2. We need more 400cc motorcycles in Canada. Insurance in British Columbia is around $48 a month for a motorcycle up to 400cc. Less then half the price of a 450cc (and up) motorcycle. It’s just ridiculous that Canada has only imported one 400cc bike in the last 20 years? Last year’s Ninja I believe? I’m not a big sport bike fan but I love the old standard motorcycles and love the SR400.

    • For some reason, the 350 and 400 cc segments have completely died. The way things are headed, we’ll soon have a 300 and 500 segment, and I can’t see anyone bringing a 400 to market in that case, unless it’s a niche bike like the KTM Duke 390 or the SR400. I can’t see anyone bothering to build a 400 cc sportbike or standard if they already have a 300 or 500 in their lineup.

      It’s disappointing to me – I’d love to see an updated DR350 come back to market. I’ve never owned one, but as far as I can figure, a dual sport about 350 cc is about the best compromise you can make between highway and off-road capability, esp. if it is capable of being big-bored to 450, like the DR350 was.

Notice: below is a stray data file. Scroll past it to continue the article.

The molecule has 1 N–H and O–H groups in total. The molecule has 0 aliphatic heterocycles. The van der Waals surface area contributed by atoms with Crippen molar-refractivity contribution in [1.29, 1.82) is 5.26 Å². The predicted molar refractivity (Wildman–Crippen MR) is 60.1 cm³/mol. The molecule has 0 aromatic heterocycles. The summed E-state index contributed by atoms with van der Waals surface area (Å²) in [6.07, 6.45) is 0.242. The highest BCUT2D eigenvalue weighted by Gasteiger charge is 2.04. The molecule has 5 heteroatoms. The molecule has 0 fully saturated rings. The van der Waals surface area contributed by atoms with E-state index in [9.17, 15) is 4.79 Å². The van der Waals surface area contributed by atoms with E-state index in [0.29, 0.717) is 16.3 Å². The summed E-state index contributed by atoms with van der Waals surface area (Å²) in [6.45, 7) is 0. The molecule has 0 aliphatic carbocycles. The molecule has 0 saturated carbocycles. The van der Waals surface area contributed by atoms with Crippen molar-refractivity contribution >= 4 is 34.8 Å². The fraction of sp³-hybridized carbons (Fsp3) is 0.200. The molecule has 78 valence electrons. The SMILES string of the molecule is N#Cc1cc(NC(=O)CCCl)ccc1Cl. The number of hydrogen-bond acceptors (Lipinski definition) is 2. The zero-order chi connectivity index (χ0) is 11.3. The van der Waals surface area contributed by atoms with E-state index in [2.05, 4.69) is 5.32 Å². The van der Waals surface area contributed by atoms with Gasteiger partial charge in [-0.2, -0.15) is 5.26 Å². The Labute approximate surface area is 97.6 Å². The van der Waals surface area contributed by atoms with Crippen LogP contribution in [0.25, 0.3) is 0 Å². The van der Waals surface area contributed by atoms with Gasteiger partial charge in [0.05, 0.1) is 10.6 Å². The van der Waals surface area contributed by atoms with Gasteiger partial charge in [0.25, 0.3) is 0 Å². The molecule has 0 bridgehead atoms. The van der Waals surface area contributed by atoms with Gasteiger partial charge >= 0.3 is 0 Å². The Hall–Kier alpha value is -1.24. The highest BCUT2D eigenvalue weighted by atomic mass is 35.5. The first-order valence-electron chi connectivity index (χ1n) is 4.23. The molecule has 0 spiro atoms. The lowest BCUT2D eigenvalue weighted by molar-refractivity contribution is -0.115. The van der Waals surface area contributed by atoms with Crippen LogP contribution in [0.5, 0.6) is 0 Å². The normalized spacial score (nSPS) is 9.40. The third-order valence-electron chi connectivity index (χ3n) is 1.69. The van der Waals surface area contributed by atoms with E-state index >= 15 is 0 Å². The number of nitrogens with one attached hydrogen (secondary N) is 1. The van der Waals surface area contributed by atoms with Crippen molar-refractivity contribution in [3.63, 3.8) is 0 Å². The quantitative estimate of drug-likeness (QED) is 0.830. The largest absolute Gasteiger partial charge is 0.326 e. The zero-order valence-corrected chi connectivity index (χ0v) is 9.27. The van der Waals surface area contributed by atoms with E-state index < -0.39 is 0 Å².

• When I add the SR400 to my bike insurance policy, it will go up by $61 a YEAR: full coverage, high liability and towing. This bike is dead cheap to insure.

  3. Last year I bought a 1982 honda 750 with 12,000 miles.It a classic just like the sr 400 but it 4 cyl. 77 hps,like new and loads of power and fun… Paid only 1500.00 dollars. I love the look of the sr 400 but 6000.00 us is
    a lot of money for a refreshed old design. Between 4000 to 5000$ I AM A BUYER.

  4. Except the CB*500 aren’t made in Japan and have absolutely no character to speak of. The SR is worth the premium for being Japanese made alone.

  5. So Yamaha Canada has decided to bring the MT07 to Canada and that is great but the SR400 would have been better. I am going to buy a MT07/FZ07 though.

  6. $6750 for a 400cc thumper? The new CTX700N up here in Canada has 6spd, Injected, disc brakes, 75+ mpg, all for $6999, for a grand more you get the touring version and $500 more an auto transmission/manual option and ABS. The SR400 in Canada should be in the $3999 – $4999 range, with the higher price being custom colors or cafe racer scheme. This would sell just get the price down some and I’ll sign the papers.